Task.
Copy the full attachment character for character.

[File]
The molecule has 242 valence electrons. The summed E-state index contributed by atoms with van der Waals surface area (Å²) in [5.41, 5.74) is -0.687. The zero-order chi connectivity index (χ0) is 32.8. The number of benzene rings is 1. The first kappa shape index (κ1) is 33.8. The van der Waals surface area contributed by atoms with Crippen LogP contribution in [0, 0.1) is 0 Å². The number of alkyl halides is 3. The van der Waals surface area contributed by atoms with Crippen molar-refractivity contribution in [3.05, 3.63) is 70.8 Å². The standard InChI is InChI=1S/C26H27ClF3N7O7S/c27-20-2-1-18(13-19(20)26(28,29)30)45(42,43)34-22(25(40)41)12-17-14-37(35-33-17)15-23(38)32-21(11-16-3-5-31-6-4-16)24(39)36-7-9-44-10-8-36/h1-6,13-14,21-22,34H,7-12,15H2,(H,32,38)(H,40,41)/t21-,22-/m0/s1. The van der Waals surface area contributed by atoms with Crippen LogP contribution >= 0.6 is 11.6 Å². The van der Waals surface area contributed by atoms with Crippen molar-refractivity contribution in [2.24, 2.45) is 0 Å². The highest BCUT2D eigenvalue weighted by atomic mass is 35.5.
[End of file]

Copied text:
The molecule has 242 valence electrons. The summed E-state index contributed by atoms with van der Waals surface area (Å²) in [5.41, 5.74) is -0.687. The zero-order chi connectivity index (χ0) is 32.8. The number of benzene rings is 1. The first kappa shape index (κ1) is 33.8. The van der Waals surface area contributed by atoms with Crippen LogP contribution in [0, 0.1) is 0 Å². The number of alkyl halides is 3. The van der Waals surface area contributed by atoms with Crippen molar-refractivity contribution in [3.05, 3.63) is 70.8 Å². The standard InChI is InChI=1S/C26H27ClF3N7O7S/c27-20-2-1-18(13-19(20)26(28,29)30)45(42,43)34-22(25(40)41)12-17-14-37(35-33-17)15-23(38)32-21(11-16-3-5-31-6-4-16)24(39)36-7-9-44-10-8-36/h1-6,13-14,21-22,34H,7-12,15H2,(H,32,38)(H,40,41)/t21-,22-/m0/s1. The van der Waals surface area contributed by atoms with Crippen LogP contribution >= 0.6 is 11.6 Å². The van der Waals surface area contributed by atoms with Crippen molar-refractivity contribution in [2.24, 2.45) is 0 Å². The highest BCUT2D eigenvalue weighted by atomic mass is 35.5.